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Resistors

R

Roger Dewhurst

Jan 1, 1970
0
Has anyone any ideas making resistors in the 1 ohm to 20 ohm range from
materials likely to be around the house somewhere?

R
 
J

John Fields

Jan 1, 1970
0
Has anyone any ideas making resistors in the 1 ohm to 20 ohm range from
materials likely to be around the house somewhere?
 
R

Roger Dewhurst

Jan 1, 1970
0
John Fields said:
On Wed, 28 Feb 2007 09:38:02 +1300, "Roger Dewhurst"
<[email protected]>
Tear apart a hair dryer or a toaster for the nichrome.

I do not have dud one lying around just at the moment.

Roger
 
J

JeffM

Jan 1, 1970
0
Roger said:
Has anyone any ideas making resistors in the 1 ohm to 20 ohm range
from materials likely to be around the house somewhere?

5" length of pencil lead ~15R.
 
J

John Larkin

Jan 1, 1970
0
Has anyone any ideas making resistors in the 1 ohm to 20 ohm range from
materials likely to be around the house somewhere?

R

Iron picture-hanger wire? Aluminum foil? Christmas tinsel (aluminum,
not mylar.) Light bulb filament? Copper wire from some transformer or
motor? Telephone wire?

Rip apart an old radio or computer or TV?

John
 
H

Homer J Simpson

Jan 1, 1970
0
Has anyone any ideas making resistors in the 1 ohm to 20 ohm range from
materials likely to be around the house somewhere?

Why would you want to? Wattage? Voltage?


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R

Roger Dewhurst

Jan 1, 1970
0
Homer J Simpson said:
Why would you want to? Wattage? Voltage?

To mimic a flat 12 volt lead acid battery. Say 25 watts. 12 volts, more or
less.

R
 
B

Bob Masta

Jan 1, 1970
0
To mimic a flat 12 volt lead acid battery. Say 25 watts. 12 volts, more or
less.

If you are just looking for a dummy load that can handle some
power, consider wiring up a parallel array of whatever resistor
value is available to get the target R, then immerse the array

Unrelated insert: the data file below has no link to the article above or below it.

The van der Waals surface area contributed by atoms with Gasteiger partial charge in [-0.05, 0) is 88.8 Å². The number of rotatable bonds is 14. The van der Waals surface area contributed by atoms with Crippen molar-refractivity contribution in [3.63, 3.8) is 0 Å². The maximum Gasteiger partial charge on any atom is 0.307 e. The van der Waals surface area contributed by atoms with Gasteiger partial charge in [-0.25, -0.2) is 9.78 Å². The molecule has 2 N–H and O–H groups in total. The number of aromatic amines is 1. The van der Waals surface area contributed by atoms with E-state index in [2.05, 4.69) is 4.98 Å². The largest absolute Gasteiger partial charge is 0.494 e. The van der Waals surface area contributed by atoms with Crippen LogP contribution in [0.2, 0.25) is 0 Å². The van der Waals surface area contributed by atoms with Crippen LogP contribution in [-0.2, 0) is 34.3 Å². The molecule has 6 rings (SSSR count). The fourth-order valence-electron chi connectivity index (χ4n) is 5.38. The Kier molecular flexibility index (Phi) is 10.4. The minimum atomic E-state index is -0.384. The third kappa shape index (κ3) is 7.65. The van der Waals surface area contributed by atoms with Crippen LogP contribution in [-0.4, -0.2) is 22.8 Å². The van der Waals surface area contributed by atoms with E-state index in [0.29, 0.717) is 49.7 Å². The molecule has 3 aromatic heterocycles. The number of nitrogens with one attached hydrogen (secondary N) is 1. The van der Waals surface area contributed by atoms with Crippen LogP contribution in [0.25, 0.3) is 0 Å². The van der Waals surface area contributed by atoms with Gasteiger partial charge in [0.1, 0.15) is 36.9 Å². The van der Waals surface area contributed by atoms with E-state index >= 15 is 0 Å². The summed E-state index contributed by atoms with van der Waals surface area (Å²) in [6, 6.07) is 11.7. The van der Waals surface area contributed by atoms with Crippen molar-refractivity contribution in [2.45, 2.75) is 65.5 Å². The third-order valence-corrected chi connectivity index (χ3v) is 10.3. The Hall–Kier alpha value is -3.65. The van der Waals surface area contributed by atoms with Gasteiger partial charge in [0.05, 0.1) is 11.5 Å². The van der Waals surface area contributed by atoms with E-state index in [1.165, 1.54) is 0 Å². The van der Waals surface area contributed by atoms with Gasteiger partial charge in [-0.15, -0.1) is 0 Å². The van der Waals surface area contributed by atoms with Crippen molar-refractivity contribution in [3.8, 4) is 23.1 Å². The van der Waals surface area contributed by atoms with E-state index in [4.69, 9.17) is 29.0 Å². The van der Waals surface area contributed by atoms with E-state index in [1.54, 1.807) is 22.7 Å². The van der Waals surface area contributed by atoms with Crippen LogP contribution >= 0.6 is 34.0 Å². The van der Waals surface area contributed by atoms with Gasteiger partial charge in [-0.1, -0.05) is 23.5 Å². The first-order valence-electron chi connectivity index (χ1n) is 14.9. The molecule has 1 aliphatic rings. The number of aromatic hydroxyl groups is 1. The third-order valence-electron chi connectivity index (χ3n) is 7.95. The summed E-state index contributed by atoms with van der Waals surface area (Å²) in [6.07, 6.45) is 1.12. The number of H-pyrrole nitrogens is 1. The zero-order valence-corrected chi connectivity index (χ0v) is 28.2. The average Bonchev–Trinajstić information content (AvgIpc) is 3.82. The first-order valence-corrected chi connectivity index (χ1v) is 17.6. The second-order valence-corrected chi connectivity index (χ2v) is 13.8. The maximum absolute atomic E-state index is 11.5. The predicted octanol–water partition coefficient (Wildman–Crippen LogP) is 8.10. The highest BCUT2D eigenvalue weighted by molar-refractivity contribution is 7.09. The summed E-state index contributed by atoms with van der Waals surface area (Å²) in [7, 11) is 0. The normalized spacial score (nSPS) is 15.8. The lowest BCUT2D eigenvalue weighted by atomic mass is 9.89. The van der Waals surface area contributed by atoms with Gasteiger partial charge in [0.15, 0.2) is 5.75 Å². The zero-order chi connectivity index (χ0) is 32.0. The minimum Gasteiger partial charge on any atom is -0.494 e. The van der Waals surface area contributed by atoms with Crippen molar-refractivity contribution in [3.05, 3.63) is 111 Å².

in liquid.... water will be fine in this case, oil in general. The
liquid provides good heat transfer, and if you have a big-enough
volume you can run the load for a while before the liquid heats
up too much. This trick won't work for continuous duty, but
you probably don't need that, I'm guessing.

In the "olden days" there were construction articles in
Popular Electronics that used this general approach
to make a high-power dummy load for transmitters.
They housed the whole works in a gallon paint can
filled with oil.

Best regards,


Bob Masta

D A Q A R T A
Data AcQuisition And Real-Time Analysis
www.daqarta.com
Scope, Spectrum, Spectrogram, Signal Generator
Science with your sound card!
 
J

John Fields

Jan 1, 1970
0
In the "olden days" there were construction articles in
Popular Electronics that used this general approach
to make a high-power dummy load for transmitters.
They housed the whole works in a gallon paint can
filled with oil.
 
G

George Jaynes

Jan 1, 1970
0
Steel rebar wire. You can buy a 100' roll for a couple of dollars at
hardware stores and construction rental stores. Wrap it around a pencil
until you get the resistance you want. It will heat up a great deal if
enough current is present, so plan on the oil bath cooling or comeup with a
way to keep pouring cold water over it.
 
H

Homer J Simpson

Jan 1, 1970
0
To mimic a flat 12 volt lead acid battery. Say 25 watts. 12 volts, more
or
less.

I hand built a resistor motor starter once using electric radiator elements.
Try an appliance parts store - they may have broken ones for free.


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